Some episodes of Anthony Bourdain’s CNN travel show Parts Unknown are chock full of food porn and hilarious one-liners, while others offer a solemn look at life in places that have gone through a lot of turmoil. The Armenia episode definitely falls into the latter category. While there are moments of levity and quite a few memorable meals, a lot of screen time is devoted to unpacking the complicated history of this former Soviet Republic, which boarders Turkey to the west and Azerbaijan to the east.
Tony’s tour guide for much of this journey is Serj Tankian, the Armenian-American lead singer of the metal band System of a Down. Like many Armenians around the world, his family members left their home country because of the Armenian genocide a century ago, when the Ottoman government killed 1.5 million citizens. Tankian grew up in Southern California and eventually fell in love with his ancestral homeland as an adult.
This theme of Armenians born in other countries returning back to the motherland actually pops up several times throughout this episode. “The connection, the collective yearning, and the flow of money, resources, and people from the Armenian diaspora back into the homeland are powerful and important — as you will see,” Bourdain writes in his field notes. “They are also vital to the nation’s survival.”
Here’s a roundup of some of the best moments from Parts Unknown: Armenia.
Most stunning dish: That’s definitely the rice pilaf-stuffed pumpkin entree called ghapama, which Bourdain eats in the home of Tankian’s friends Mariam Movsisyan and Nazareth Seferian. The episode also features some gorgeous footage of lavash being prepared and used in myriad dishes across the country.
Best all-around meal: That’s a tie between the leg of lamb feast at Dolmana in Yerevan (“This is what my soul needed,” Bourdain says), and the bone broth and lavash supper at a “home restaurant” in Dilijan that ends the episode.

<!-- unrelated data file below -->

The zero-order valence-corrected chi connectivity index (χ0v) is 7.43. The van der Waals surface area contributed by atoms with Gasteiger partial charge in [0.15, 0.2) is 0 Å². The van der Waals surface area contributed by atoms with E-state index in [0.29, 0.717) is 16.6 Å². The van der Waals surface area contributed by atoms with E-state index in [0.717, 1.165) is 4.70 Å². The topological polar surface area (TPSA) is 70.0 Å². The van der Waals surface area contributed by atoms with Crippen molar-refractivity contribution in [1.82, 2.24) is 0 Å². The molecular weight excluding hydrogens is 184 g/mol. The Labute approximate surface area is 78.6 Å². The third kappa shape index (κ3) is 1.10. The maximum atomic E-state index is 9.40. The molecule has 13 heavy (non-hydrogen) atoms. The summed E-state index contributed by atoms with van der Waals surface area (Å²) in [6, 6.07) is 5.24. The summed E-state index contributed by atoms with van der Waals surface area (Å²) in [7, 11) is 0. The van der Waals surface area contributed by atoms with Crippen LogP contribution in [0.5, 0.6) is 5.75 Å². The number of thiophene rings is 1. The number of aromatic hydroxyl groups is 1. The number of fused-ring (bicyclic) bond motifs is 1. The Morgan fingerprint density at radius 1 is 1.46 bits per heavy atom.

The best non-food scene: Midway through his journey, Bourdain visits the Tumo Center for Creative Technologies, where some extremely hip teens are playing righteous rock and roll. As Bourdain learns, the non-profit activity center is a prime example of how Armenians encourage children to embrace science, technology, and the arts.
Coolest ride: Bourdain and Tankian head up to Dilijan in a vintage M24 Executive Class Volga Sedan, which Tony describes as “the ultimate in Soviet driving luxury.”
Most questionable ride: For his trip to the Republic of Artsakh, Bourdain boards an old M18 twin helicopter that is sputtering and spouting black smoke before he hops inside.
Most profound moments: Bourdain learns about the devastating impact of the Armenian genocide from Richard Giragosian, the director of the Regional Studies Center, while gazing out at the capitol city of Yerevan. The TV host also meets with a group of Armenians living in the Republic of Artsakh, and discusses the many bloody conflicts that have erupted over the land between the governments of Armenia and Azerbaijan. And during his stay in Yerevan, Tony also hears about life in Armenia when it was part of the USSR from Mariam Movsisyan’s grandmother. When Bourdain asks her if life is better now versus then, she remarks, “It’s hard to say whether it’s good or bad, since it’s both.”
Most surprising reveal: After Bourdain visited the Republic of Artsakh, a newspaper reported that he was no longer welcome in the neighboring country. “Simply by coming here, I’ve become, as I read in the papers a few days later, officially persona non grata in Azerbaijan,” he explains.
For more on Anthony Bourdain’s trip to Armenia, plus dining guides and essays about Armenian culture, head over to Explore Parts Unknown.